From a precision public health perspective, the focus is on using data to improve health and achieve social justice—equity, social inclusion, and empowerment. The value of NGS-based testing and similar approaches from a population health perspective is giving the right intervention to the right population at the right time, which is consistent with supporting an individualized treatment approach. Therefore, it contributes to improving the health of identified populations, even if at first glance individualized medicine and public health seem to be in conflict.14 From the outset there were 2 camps: (1) public health and precision medicine present a false dichotomy, since improving population health should include healthcare and molecular tools to stratify populations into risk groups to provide more efficient and effective prevention and treatment strategies, and (2) a more traditional public health view of whole population health that is determined by far more than healthcare. In conclusion, population health outcomes reflect the combined influences of multiple biological and social health determinants, public health efforts and medical care, making “both zip codes and genetic codes” important for health.15
The current course of healthcare is unsustainable and according to the World Health Organization and the Organization for Economic Cooperation and Development, 20%-40% of healthcare resources are wasted.
The core concern of the traditional public health view is whether healthcare system investments in precision medicine’s targeted clinical interventions would come at the expense of existing public health measures that could have a greater impact on population health, and their need for resources. As paradoxical as it seems, while precision medicine focuses on individualized care, its success truly requires a population-based approach.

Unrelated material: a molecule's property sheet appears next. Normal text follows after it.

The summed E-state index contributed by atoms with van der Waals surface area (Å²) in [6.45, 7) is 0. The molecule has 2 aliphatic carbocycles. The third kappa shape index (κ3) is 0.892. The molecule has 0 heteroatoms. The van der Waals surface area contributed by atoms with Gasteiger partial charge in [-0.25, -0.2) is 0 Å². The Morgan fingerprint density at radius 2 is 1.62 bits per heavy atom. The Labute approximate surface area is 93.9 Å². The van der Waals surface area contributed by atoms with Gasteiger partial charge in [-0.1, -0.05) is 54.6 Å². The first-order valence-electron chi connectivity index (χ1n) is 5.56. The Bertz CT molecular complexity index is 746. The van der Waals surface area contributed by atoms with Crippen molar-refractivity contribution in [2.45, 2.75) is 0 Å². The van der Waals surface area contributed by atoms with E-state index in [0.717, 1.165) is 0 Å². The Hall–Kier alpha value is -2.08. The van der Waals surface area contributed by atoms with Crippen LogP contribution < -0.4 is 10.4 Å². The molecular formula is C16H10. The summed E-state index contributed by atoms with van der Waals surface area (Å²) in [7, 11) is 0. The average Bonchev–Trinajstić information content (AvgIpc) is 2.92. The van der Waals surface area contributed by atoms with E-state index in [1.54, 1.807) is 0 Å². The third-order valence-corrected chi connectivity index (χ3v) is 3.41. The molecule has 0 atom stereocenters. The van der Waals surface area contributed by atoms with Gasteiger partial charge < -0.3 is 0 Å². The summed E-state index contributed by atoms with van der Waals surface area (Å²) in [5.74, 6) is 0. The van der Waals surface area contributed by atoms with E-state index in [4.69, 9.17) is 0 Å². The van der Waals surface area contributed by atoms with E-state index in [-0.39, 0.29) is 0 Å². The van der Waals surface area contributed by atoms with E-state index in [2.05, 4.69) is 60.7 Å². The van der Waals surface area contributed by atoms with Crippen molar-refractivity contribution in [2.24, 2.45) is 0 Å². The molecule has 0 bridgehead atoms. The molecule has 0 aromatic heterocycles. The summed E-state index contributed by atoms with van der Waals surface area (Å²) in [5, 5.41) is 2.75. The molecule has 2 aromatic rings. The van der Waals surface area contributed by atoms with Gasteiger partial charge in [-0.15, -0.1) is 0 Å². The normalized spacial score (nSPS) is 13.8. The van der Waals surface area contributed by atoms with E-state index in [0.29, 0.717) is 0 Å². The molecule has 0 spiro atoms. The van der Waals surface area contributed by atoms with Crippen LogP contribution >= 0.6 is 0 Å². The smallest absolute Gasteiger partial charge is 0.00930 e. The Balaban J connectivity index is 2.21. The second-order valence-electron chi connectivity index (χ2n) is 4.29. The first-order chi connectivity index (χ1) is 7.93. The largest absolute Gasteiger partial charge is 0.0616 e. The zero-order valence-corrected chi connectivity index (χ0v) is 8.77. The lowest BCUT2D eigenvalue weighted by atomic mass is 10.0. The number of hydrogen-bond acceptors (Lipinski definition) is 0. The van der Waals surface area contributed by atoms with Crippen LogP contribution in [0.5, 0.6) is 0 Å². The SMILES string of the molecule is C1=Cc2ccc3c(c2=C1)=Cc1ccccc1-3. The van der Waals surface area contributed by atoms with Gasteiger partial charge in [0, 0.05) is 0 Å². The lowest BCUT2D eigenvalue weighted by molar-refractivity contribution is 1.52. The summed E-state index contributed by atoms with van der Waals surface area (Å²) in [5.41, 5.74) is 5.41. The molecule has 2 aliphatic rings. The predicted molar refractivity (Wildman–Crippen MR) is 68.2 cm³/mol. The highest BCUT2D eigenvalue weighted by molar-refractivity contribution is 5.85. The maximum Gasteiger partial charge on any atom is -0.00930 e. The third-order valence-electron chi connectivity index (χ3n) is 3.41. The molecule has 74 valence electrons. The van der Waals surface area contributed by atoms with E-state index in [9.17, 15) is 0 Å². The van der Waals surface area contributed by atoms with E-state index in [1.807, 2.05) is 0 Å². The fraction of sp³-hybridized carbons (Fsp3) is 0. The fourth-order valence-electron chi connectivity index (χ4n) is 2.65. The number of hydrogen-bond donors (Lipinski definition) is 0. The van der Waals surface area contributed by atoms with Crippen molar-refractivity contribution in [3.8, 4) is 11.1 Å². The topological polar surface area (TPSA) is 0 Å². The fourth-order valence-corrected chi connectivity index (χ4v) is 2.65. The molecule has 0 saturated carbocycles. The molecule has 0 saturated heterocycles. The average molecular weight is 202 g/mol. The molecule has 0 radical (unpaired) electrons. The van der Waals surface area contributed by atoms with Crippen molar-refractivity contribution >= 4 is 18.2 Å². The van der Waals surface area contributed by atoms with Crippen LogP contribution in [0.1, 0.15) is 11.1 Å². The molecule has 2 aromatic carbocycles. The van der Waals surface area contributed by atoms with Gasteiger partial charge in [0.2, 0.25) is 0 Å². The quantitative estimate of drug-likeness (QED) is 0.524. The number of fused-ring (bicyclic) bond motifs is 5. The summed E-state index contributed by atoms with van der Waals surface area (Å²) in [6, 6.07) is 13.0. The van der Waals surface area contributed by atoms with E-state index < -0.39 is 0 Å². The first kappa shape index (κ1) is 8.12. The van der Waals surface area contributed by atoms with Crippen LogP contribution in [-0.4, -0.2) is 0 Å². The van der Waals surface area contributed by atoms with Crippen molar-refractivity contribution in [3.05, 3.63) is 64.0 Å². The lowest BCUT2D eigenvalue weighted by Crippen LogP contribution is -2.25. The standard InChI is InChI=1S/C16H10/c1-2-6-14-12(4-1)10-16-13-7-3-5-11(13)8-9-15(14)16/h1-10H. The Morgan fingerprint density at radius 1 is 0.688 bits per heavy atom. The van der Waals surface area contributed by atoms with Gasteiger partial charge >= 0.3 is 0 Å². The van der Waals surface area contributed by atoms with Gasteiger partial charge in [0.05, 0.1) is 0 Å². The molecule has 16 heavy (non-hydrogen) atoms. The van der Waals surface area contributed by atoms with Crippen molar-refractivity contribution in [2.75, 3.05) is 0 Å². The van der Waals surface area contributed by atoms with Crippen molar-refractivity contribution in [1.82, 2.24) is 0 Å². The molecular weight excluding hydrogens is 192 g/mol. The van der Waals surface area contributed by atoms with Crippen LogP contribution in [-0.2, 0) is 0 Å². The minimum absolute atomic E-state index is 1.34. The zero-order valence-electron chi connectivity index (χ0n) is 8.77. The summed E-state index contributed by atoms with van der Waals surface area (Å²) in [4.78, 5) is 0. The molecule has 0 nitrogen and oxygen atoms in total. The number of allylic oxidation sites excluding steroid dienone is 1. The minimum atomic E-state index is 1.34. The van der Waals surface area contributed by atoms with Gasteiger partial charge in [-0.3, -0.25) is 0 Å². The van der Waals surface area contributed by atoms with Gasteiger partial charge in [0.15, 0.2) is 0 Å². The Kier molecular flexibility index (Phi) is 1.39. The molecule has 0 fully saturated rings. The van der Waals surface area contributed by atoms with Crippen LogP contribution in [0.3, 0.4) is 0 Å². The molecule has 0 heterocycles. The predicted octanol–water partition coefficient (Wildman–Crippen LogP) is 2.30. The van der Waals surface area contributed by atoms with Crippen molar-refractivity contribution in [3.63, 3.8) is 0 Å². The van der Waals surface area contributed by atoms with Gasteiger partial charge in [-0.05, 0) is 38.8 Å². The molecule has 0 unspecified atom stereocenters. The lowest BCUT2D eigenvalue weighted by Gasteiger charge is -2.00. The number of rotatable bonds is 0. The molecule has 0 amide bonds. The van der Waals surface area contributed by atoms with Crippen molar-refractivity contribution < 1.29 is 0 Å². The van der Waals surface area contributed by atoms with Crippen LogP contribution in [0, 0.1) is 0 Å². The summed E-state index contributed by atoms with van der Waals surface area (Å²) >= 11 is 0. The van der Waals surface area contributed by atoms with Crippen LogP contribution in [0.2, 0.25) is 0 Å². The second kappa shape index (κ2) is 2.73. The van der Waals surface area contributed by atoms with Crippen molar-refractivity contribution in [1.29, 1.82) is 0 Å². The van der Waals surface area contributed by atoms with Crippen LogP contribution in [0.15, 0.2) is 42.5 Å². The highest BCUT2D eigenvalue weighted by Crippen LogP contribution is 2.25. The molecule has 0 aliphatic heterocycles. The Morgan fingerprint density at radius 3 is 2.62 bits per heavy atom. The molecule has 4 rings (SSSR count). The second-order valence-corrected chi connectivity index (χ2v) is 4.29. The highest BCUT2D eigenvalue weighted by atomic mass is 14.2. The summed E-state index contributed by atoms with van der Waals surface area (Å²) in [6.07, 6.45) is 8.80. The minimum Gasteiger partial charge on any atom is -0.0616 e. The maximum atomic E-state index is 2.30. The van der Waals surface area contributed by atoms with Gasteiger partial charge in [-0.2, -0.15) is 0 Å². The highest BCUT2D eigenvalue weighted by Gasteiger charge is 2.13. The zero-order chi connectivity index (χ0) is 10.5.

Value Framework for NGS Testing
Value frameworks, whether utilized explicitly or implicitly in access decisions, have traditionally focused on the payer perspective and are used to assess the value of clinical outcomes of new therapies relative to current therapies. They should help to better inform decisions.16 This assessment sometimes involves evaluating the combination of a test and treatment. Several challenges have been raised in assessing the value of diagnostic approaches, including NGS, when limited to these traditional elements, particularly as the results of multigene NGS testing often provide an end to a prolonged diagnostic odyssey, which may potentially derive from (1) identifying or ruling out one or more potential treatment approaches/further clinical intervention, and/or (2) achieving a definitive diagnosis or ruling out one or more suspected diagnoses. Broadly, the utility of all such information provided by multigene NGS and other testing approaches may be referred to as the “value of knowing,” a healthcare concept introduced decades ago in the literature but formalized more recently in the HEOR field.17,18 Yet when applying a standardized framework, it is important to first consider who the decision maker is, since value may be defined and assessed differently, depending on perspective.
There exist a variety of different value frameworks; some are more centered around medical evidence (eg, National Comprehensive Cancer Network, American Society of Clinical Oncology, European Society for Medical Oncology); others are payer-centered (eg, Institute for Clinical and Economic Review, National Institute for Health and Care Excellence); and some are specific to precision medicine (eg, Personalized Medicine Coalition, MedTech Europe, Genomic Medicine Integrative Research Framework). There is also an ISPOR Value Framework that expands the elements of value beyond traditional cost-effectiveness by incorporating novel value elements like the value of knowing (diagnostic odyssey), real option value (opportunity to benefit from future medical advances), scientific spillover (benefits beyond the original innovation), etc.19